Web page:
Prune off the flower stalks after the plants are done blooming in late summer or early fall.

After the first hard freeze of the autumn, cut the plants down to ground level and remove the vegetation from the area. Because larkspur plants are highly susceptible to diseases, cleanliness in the garden is crucial for them, so do not let the old vegetation lie around all winter. Likewise, do not compost any plant material that you suspect has been infected with any disease.

Propagating Larkspur

If you would like to clone a larkspur plant, you can propagate it with a cutting. Cuttings work best with perennial larkspur. Take these steps in the spring, or in the summer after the plant's first flowering, when it's best to take cuttings:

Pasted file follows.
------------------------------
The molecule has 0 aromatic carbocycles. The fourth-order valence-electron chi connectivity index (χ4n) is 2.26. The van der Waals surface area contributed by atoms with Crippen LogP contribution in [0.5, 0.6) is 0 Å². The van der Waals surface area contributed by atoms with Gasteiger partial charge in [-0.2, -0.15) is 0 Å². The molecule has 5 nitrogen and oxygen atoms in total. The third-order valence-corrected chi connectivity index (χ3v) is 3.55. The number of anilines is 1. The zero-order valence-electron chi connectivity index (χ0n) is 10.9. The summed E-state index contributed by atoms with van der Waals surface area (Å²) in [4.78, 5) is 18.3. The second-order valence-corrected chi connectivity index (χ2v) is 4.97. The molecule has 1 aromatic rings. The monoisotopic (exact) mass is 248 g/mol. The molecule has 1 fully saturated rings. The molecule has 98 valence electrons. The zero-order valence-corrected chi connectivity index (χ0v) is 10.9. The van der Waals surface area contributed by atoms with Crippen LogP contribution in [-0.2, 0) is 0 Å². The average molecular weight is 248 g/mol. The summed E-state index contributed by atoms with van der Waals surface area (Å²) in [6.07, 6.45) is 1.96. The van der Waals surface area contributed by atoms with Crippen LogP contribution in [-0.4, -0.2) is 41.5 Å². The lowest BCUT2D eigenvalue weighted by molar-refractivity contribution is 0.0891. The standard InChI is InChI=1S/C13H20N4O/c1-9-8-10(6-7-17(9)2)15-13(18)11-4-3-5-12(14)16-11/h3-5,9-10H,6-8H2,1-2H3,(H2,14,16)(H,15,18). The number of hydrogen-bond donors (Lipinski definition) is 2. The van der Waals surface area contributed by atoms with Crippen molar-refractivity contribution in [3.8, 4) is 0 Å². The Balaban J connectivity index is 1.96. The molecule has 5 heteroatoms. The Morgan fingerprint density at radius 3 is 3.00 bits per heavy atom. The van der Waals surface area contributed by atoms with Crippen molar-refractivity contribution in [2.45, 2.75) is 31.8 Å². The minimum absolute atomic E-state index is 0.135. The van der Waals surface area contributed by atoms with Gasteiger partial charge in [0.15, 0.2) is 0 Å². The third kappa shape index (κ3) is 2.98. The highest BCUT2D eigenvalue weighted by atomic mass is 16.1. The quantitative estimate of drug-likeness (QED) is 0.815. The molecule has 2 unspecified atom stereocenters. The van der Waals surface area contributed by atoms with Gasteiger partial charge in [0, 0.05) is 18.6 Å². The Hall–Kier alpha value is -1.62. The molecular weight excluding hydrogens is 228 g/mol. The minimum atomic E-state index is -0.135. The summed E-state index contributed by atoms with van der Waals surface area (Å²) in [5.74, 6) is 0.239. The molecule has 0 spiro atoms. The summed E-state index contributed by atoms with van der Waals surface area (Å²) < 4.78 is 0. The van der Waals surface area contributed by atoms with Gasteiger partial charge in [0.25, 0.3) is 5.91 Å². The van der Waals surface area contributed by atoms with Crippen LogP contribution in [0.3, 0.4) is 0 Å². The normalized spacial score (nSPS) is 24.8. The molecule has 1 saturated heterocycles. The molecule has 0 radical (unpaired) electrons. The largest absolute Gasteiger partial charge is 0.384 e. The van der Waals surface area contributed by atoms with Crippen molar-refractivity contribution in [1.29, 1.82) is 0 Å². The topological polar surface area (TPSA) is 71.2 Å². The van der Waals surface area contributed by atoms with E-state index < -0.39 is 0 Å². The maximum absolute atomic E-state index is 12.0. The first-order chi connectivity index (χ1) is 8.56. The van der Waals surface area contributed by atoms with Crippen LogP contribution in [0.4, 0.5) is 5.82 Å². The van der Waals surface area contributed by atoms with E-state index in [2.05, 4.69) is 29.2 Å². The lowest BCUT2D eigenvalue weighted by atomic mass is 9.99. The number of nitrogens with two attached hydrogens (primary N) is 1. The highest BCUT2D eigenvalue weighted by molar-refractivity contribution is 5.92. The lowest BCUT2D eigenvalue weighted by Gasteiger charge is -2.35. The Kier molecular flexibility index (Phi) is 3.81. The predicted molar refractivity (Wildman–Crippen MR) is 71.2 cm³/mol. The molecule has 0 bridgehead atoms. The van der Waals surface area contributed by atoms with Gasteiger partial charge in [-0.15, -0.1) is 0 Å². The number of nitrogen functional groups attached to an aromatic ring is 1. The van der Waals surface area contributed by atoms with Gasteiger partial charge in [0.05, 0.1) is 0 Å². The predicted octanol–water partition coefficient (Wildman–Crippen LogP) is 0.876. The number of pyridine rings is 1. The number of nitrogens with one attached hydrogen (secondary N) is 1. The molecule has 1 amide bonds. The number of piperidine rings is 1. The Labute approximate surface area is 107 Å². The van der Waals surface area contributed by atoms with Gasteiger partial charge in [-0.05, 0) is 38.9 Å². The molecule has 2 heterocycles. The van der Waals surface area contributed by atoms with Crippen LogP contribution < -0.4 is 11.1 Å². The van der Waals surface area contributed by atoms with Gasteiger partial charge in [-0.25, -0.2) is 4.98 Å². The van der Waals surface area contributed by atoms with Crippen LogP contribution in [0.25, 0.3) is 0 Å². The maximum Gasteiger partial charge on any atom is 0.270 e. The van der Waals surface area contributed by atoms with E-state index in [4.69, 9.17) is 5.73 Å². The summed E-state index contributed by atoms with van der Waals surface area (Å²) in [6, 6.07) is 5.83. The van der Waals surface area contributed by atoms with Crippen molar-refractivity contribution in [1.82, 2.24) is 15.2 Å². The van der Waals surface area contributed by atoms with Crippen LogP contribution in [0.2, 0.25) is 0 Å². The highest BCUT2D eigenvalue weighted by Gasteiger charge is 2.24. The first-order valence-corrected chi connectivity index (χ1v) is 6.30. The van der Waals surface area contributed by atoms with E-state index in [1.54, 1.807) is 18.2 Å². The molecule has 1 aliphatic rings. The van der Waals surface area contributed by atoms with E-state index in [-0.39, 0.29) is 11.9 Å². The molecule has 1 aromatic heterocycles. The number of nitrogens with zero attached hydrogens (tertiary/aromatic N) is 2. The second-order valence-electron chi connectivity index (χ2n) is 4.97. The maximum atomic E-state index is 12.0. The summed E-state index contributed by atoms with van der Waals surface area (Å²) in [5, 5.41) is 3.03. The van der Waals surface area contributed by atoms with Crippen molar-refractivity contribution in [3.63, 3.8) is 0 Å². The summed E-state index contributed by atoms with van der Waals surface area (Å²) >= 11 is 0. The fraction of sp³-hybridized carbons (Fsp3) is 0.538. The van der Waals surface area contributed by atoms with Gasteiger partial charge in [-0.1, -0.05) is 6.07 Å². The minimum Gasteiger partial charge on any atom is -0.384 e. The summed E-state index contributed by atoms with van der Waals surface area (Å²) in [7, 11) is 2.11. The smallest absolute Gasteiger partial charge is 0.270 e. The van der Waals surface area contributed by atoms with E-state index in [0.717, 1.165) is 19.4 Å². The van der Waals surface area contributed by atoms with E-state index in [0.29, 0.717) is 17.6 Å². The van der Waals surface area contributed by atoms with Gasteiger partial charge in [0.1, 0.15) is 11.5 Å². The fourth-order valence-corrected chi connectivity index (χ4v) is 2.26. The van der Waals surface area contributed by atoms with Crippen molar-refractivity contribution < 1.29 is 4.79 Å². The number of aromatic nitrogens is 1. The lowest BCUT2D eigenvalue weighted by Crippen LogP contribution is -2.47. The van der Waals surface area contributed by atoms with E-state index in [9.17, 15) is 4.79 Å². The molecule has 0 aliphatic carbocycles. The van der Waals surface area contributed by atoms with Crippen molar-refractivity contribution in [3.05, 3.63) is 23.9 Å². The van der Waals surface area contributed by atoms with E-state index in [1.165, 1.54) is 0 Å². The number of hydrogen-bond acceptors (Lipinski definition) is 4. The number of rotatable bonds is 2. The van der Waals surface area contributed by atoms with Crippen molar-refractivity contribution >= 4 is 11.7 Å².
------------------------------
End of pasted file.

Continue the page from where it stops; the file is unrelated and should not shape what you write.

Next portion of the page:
1. Look for larkspur shoots in your garden. Take a sharp, sterile paring knife (easiest to use for cutting shoots), pull away soil from the shoot, and cut a shoot away from the parent plant from the base of the plant.
  2. Dip the cutting in rooting hormone.
  3. Fill small pots or cups with potting medium that is half potting soil and half perlite.
  4. Keep pots in a cool and humid area, such as under a porch or deck, but do not put them in a greenhouse where it's hot. Keep the soil moist, but not soggy.
  5. You should see roots in a month. Repot cuttings into their own containers or in the ground if it's still cool enough.

How to Grow Larkspur From Seed

An easy way to propagate a lot of larkspur is by seed. Here are the steps:

  1. Find seed pods on spent blooms in the fall that were not deadheaded. Open the pods to retrieve seeds.